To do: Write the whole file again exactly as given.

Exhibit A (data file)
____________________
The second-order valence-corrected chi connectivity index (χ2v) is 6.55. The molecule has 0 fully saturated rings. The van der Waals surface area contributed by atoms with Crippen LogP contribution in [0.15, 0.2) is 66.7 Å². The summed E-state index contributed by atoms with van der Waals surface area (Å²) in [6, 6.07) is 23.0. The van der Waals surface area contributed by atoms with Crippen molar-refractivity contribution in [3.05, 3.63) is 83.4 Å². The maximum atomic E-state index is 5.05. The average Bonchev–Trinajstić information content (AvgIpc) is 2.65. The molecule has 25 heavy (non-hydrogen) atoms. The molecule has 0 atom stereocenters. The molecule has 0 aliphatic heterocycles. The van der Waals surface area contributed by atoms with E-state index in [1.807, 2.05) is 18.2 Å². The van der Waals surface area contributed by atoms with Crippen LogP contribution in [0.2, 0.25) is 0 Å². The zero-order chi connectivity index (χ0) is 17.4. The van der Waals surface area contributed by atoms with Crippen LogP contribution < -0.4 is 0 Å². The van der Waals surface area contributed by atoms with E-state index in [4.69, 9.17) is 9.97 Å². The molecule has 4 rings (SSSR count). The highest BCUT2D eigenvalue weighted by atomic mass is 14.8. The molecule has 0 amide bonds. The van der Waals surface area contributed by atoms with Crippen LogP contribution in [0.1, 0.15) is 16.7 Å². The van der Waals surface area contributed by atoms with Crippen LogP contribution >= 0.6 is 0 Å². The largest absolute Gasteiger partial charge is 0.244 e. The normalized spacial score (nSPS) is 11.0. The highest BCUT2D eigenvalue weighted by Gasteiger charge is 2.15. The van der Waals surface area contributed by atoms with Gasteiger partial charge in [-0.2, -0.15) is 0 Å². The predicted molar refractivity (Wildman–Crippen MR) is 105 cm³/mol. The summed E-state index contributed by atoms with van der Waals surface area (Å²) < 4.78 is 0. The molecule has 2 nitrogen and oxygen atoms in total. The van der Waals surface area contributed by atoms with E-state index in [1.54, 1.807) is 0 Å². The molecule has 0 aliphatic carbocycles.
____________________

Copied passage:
The second-order valence-corrected chi connectivity index (χ2v) is 6.55. The molecule has 0 fully saturated rings. The van der Waals surface area contributed by atoms with Crippen LogP contribution in [0.15, 0.2) is 66.7 Å². The summed E-state index contributed by atoms with van der Waals surface area (Å²) in [6, 6.07) is 23.0. The van der Waals surface area contributed by atoms with Crippen molar-refractivity contribution in [3.05, 3.63) is 83.4 Å². The maximum atomic E-state index is 5.05. The average Bonchev–Trinajstić information content (AvgIpc) is 2.65. The molecule has 25 heavy (non-hydrogen) atoms. The molecule has 0 atom stereocenters. The molecule has 0 aliphatic heterocycles. The van der Waals surface area contributed by atoms with E-state index in [1.807, 2.05) is 18.2 Å². The van der Waals surface area contributed by atoms with Crippen LogP contribution in [0.2, 0.25) is 0 Å². The zero-order chi connectivity index (χ0) is 17.4. The van der Waals surface area contributed by atoms with Crippen LogP contribution < -0.4 is 0 Å². The van der Waals surface area contributed by atoms with E-state index in [4.69, 9.17) is 9.97 Å². The molecule has 4 rings (SSSR count). The highest BCUT2D eigenvalue weighted by atomic mass is 14.8. The molecule has 0 amide bonds. The van der Waals surface area contributed by atoms with Crippen LogP contribution in [0.1, 0.15) is 16.7 Å². The van der Waals surface area contributed by atoms with Crippen LogP contribution >= 0.6 is 0 Å². The largest absolute Gasteiger partial charge is 0.244 e. The normalized spacial score (nSPS) is 11.0. The highest BCUT2D eigenvalue weighted by Gasteiger charge is 2.15. The van der Waals surface area contributed by atoms with Gasteiger partial charge in [-0.2, -0.15) is 0 Å². The predicted molar refractivity (Wildman–Crippen MR) is 105 cm³/mol. The summed E-state index contributed by atoms with van der Waals surface area (Å²) < 4.78 is 0. The molecule has 2 nitrogen and oxygen atoms in total. The van der Waals surface area contributed by atoms with E-state index in [1.54, 1.807) is 0 Å². The molecule has 0 aliphatic carbocycles.